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Two of the largest water reservoirs in the Mayan city of Tikal, in Guatemala, were contaminated with toxic substances in the last stages of their existence, which could have caused their abandonment in the 9th century, asserts a team of archaeologists from the United States. USA and Guatemala.
The Temple and Palace reserves, located in what was once the center of the city, with an estimated population of more than 70,000 people, were contaminated by mercury, phosphate and cyanobacteria that produce dangerous toxins. Their concentrations increased in the Late Classic and Terminal Classic periods (600-830 and 830-890, respectively), which coincided with a series of severe droughts.
They have a long dry season. During part of the year, it rains and is humid. The rest of the year, it is really dry and it hardly rains. So they had trouble finding water, "says one of the researchers, David Lentz, in a statement from the University of Cincinnati (USA).
As for the sources of these substances, they conclude that they were produced by the inhabitants of Tikal themselves. Mercury, for example, was part of cinnabar, one of the pigments most used by the Mayans. And as for organic contamination, it was due to the absence of garbage collection.
“Mayan cooks apparently dumped food waste in front of the kitchen, as evidenced by the presence of an adjacent garbage dump. During the rainy seasons, the water would have carried the effluent from this garbage pile directly into the tank, ”the scientists say.
Pollution could seriously affect the health of water consumers, among whom were several representatives of the city's elite.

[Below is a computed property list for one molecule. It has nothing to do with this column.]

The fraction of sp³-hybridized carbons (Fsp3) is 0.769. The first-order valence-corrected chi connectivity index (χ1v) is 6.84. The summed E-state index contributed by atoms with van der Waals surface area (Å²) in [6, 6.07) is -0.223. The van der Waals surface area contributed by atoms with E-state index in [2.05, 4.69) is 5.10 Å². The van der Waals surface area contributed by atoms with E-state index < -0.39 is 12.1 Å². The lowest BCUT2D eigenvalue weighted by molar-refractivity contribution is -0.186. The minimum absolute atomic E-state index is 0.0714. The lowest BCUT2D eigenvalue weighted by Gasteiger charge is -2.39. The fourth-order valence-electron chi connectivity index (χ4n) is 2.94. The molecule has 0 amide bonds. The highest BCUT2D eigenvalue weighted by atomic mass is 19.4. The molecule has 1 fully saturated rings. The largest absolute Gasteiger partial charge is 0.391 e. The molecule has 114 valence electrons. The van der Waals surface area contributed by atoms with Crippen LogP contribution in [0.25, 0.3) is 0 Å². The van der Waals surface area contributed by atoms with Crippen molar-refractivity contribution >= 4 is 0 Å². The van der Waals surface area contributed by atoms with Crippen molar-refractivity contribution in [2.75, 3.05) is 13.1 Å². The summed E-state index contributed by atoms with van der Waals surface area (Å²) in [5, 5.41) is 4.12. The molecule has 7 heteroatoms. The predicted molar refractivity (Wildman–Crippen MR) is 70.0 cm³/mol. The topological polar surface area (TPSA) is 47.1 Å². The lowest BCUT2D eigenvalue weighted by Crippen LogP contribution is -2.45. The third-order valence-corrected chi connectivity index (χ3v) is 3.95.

“The water that the rulers of Tikal and their elite entourage drank and cooked with almost certainly came from the reservoirs of the Palace and the Temple. […] The polluted waters would have had a negative impact on the health of the community, especially on the ruling elite, and could have compromised their ability to lead effectively. Although the physiological mechanisms are not clear, there is a significant interrelation between chronic exposure to mercury and aspects of the metabolic syndrome, obesity in particular, ”the researchers detail. They warn that one of Tikal's rulers during the Terminal Classic period, known as the "Dark Sun," "was notably obese," a condition that could have stemmed from that syndrome.
In addition, the proliferation of cyanobacteria would have made the water in the contaminated reservoirs practically undrinkable.
The water must have looked nasty. It must have tasted unpleasant. […] No one would have wanted to drink that water, ”says Kenneth Tankersle, who also participated in the study.
"The conversion of the central reserves of Tikal from places that support life to places that induce disease would have practically and symbolically helped to cause the abandonment of this magnificent city", conclude the scientists.
The article was published last Thursday in the journal Scientific Reports.